The Convention in Trade of Endangered Species (CITES) Secretariat have released their recommendations to the Convention of Parties (CoP) who will be meeting next month in Bangkok. They have rejected proposals submitted by countries to change the protection for polar bears, elephants and rhinos.
The three big mammal species are probably the most high-profile species to be discussed at the upcoming CoP16 meeting but the proposals put forward to boost their protection have failed to impress officials at CITES who are recommending that the proposals are rejected.
The polar bear had been proposed by the United States to be moved from Appendix II to Appendix I in order to receive high levels of protection. The CITES Secretariat rejected this on the basis that it does not meet the requirements for higher listings.
The latest information about polar bears populatons are thet they are not small, they have a wide area over which to roam – several million square kilometers – and there is no indication that the population is declining markedly. As such the polar bears fails to meet the requirements for Appendix I listing as given in the guidelines. The Secretariat confirms that future projections of species population declines can be used according to the guidelines. however in the case of the polar bear the declines anticipated is dependant on sea ice cover which is highly variable. As such the officials do not believe that Appendix I listing is appropriate for the perceived threats facing the polar bear at this time.
Kenya has proposed that the hunting trophy quote of rhino horns for South Africa and Swaziland be set at zero. The Secretariat is recommending that this proposal is rejected by the CoP as it will place higher restrictions on the two countries where the rhino is on Appendix II than other rhino states where the rhino has the higher classification of Appendix I listing.
The rhino population in both South Africa and Swaziland are not in such a poor condition that would allow them to be listed under appendix I. There is no evidence given by the proposer that trophy hunting is detrimental to the populations of the rhino. The Secretariat believes that the tightening of trophy hunting in South Africa has significantly improved the control of hunting.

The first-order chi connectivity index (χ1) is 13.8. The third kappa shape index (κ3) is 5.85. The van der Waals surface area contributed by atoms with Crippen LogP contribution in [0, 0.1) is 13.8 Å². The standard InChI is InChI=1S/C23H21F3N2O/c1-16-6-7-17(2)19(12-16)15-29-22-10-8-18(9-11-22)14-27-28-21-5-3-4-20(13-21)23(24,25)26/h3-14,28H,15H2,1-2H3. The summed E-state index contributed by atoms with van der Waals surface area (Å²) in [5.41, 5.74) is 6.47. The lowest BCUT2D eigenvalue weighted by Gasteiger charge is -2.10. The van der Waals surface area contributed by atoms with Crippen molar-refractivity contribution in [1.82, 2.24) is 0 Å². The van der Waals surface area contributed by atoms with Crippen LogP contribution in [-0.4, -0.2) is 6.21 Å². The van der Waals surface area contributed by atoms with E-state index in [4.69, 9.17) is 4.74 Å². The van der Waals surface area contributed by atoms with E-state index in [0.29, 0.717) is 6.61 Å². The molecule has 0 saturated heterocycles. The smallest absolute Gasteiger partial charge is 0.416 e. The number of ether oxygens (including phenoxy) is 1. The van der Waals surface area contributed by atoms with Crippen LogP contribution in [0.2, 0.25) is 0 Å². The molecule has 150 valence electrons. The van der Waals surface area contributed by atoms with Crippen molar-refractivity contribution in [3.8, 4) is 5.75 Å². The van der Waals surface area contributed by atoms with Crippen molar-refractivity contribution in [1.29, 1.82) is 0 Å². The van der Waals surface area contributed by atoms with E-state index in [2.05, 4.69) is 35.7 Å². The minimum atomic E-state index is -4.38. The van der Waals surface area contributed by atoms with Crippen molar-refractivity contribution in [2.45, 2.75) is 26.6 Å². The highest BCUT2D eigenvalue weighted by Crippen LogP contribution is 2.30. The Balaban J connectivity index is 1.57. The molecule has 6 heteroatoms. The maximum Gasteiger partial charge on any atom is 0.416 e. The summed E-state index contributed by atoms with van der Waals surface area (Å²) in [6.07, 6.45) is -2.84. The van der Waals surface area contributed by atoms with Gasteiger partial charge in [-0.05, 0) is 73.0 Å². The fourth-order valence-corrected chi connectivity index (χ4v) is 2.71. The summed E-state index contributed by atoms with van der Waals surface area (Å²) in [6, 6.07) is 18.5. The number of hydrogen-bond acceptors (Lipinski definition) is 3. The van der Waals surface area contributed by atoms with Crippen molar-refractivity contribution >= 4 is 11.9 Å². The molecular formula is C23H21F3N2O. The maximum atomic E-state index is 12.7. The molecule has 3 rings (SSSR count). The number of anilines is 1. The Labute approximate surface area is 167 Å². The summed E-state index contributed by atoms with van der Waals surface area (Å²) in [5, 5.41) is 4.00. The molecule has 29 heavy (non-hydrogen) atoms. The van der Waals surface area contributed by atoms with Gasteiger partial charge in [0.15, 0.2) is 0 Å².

CITES officials believe that a zero export quote of rhino trophy could also be detrimental to the conservation of rhino as it could discourage private landowners from becoming involved in rhino conservation and also undermine current rhino conservation and management strategies.
The current conservation and management strategies have been successful in recovering the rhino population of the two countries and as such a precautionary approach needs to be undertaken to ensure those strategies remain in place.
Kenya together with Burkina Faso is also proposing that that there should be a ban in trade of ivory from African elephants for 9 years from CoP14 once the one proposed auction has taken place. The officials from CITES point out that the auction in the proposal had taken place 4 years ago. They also point out that the two decisions on banning of ivory sales that the proposal points to are both coming to an end at the end of the CoP16 period.
The Secretariat also point out that the annotations attached to the african elephant have been pt together after long drawn out negotiations to produce a continent-wide consensus. The current proposals are well understood by elephant range states and are adhered to.
The officials believe that any amendments to the African elephant listings should be taken in the same spirit of continent wide consensus and agreement. However they believe that at a time where all African states are involved with trying to reduce illegal poaching of elephants the time commitments to negotiations over amendments would divert attention and time away from the fight against poaching. As such the Secretariat recommends that proposals be rejected.